The Two Most Important Days with Prostate Cancer ~ For the Newbies!

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Tony Crispino
Veteran Member

Date Joined Dec 2006
Total Posts : 8128
   Posted 10/18/2008 11:09 AM (GMT -6)   
After attending an UsToo meeting this week, a guy came in that was recently diagnosed.  His Gleason was 6 and his PSA barely above warning at 4.2.  His doctors within a week were trying to hustle him straight to surgery.  They gave him a week to start the scheduling and have an open surgery. 
I write this one as a vereran of the disease and this site.  I have literally seen hundreds of new guys here, and many treatment modalities.  I have seen some fast decisions and some guys who took their time, and carefully planned out their course.  I was somewhere in between.  Leaning towards planned out, but I still wanted the cancer out of my body as soon as possible.
When we are told we have cancer, we react.  And I am now smart enough to tell all the new guys that knee jerk reactions are not common sense.  The day of my diagnosis changed my life forever, thus it was important day number one.  How it was going to change my life was still undetermined.  From what I have learned in this experience is there is one advocate that will always be on your side ~ and that is you.  Your next most important day will be the day you decide on what you will do about your prostate cancer. 
Unless you have a Gleason 7-10 or a PSA over 20, you have plenty of time to decide.  And even with any gleason or PSA you need to educate yourself about the disease.  You need to know the treatment modalities, what their side effects are, and what you will do if they fail.  By planning your road map, you will have peace of mind.  By understanding prostate cancer you will have knowledge about what modality will best work for you.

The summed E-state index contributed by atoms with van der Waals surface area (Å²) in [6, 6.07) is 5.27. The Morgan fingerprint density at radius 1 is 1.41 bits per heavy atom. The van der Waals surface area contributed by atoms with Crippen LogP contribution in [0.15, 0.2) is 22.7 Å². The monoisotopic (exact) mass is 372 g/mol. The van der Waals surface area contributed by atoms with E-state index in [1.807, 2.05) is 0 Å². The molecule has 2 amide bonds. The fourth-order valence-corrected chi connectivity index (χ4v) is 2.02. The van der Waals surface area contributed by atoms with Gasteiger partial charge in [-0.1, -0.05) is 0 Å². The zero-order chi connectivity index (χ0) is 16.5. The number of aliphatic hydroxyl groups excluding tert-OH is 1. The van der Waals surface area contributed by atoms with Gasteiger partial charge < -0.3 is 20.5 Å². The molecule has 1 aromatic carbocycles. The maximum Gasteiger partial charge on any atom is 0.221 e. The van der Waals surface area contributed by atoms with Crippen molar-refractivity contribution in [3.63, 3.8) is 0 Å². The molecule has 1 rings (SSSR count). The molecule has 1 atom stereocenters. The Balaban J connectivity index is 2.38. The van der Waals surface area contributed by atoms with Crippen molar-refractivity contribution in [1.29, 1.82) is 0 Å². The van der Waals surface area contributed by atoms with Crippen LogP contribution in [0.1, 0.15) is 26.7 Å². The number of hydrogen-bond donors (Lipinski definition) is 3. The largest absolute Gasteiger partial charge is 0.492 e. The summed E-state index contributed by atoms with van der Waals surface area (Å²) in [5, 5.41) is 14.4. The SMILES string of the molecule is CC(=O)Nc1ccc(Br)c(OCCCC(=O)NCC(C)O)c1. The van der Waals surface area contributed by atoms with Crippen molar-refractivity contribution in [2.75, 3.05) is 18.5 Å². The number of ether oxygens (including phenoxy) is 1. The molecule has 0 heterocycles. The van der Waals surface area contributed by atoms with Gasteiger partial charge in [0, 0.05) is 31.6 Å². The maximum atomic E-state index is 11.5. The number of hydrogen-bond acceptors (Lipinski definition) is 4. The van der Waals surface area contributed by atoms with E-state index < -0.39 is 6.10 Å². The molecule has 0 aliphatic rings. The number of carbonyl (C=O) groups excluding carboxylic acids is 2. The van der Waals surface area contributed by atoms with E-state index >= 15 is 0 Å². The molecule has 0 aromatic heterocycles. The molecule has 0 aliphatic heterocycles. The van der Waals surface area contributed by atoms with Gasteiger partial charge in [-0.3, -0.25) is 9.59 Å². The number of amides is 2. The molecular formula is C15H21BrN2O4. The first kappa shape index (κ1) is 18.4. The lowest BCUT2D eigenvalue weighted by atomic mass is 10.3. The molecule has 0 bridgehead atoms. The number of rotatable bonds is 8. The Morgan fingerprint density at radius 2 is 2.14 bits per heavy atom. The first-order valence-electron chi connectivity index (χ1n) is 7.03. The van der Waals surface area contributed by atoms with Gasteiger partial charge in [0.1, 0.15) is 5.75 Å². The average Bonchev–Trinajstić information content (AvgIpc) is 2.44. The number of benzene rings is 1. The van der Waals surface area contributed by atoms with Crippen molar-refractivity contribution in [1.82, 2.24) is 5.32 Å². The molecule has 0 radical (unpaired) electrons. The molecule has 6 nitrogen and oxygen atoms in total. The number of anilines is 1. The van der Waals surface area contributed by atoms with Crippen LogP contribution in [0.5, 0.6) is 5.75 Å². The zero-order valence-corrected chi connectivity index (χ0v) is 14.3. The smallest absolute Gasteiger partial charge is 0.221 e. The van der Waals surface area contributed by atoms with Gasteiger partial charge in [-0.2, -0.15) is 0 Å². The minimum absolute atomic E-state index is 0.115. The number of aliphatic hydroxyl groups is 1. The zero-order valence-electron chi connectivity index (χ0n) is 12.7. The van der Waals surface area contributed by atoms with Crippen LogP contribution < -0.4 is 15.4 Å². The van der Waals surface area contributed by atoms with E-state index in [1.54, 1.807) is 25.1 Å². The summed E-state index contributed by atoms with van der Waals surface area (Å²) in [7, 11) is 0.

There is one action I recommend in between the diagnosis and the decision ~ a second opinion.  Any action you take will affect you for the rest of your life.  As one urologist said to me, you are always at your best before treatments.  Meaning that as well as I am with ED and incontinence today, is the best I can be after treatment and that's if things go extremely well.  And no matter your modality ~ surgery, radiation, cryo, seeds, or watchful waiting ~ anything you do should be an educated decision.
As for the guy above? He had plenty of time to react.  Even up to 6 months.  He could enjoy the best of where is now and time to learn about treatment options and keet a close eye on the disease progression, and still go after the cure.

Age 46 (44 when Dx)
Pre-op PSA was 19.8
Surgery on Feb 16, 2007 @ The City of Hope
Post-Op Pathology: Gleason 4+3=7, positive margins, Extra Prostatic Extension (EPE)
Bilateral seminal vesicle invasion (SVI); Stage pT3b, N0, Mx
HT began in May, '07 with Lupron and Casodex 50mg (2 Year ADT)
IMRT radiation for 38 Treatments ending August 3, '07
Current PSA (September 17 '08): <0.1 ~ Undetectable!
You can visit my Journey at:

Post Edited (TC-LasVegas) : 10/18/2008 10:42:54 AM (GMT-6)

Regular Member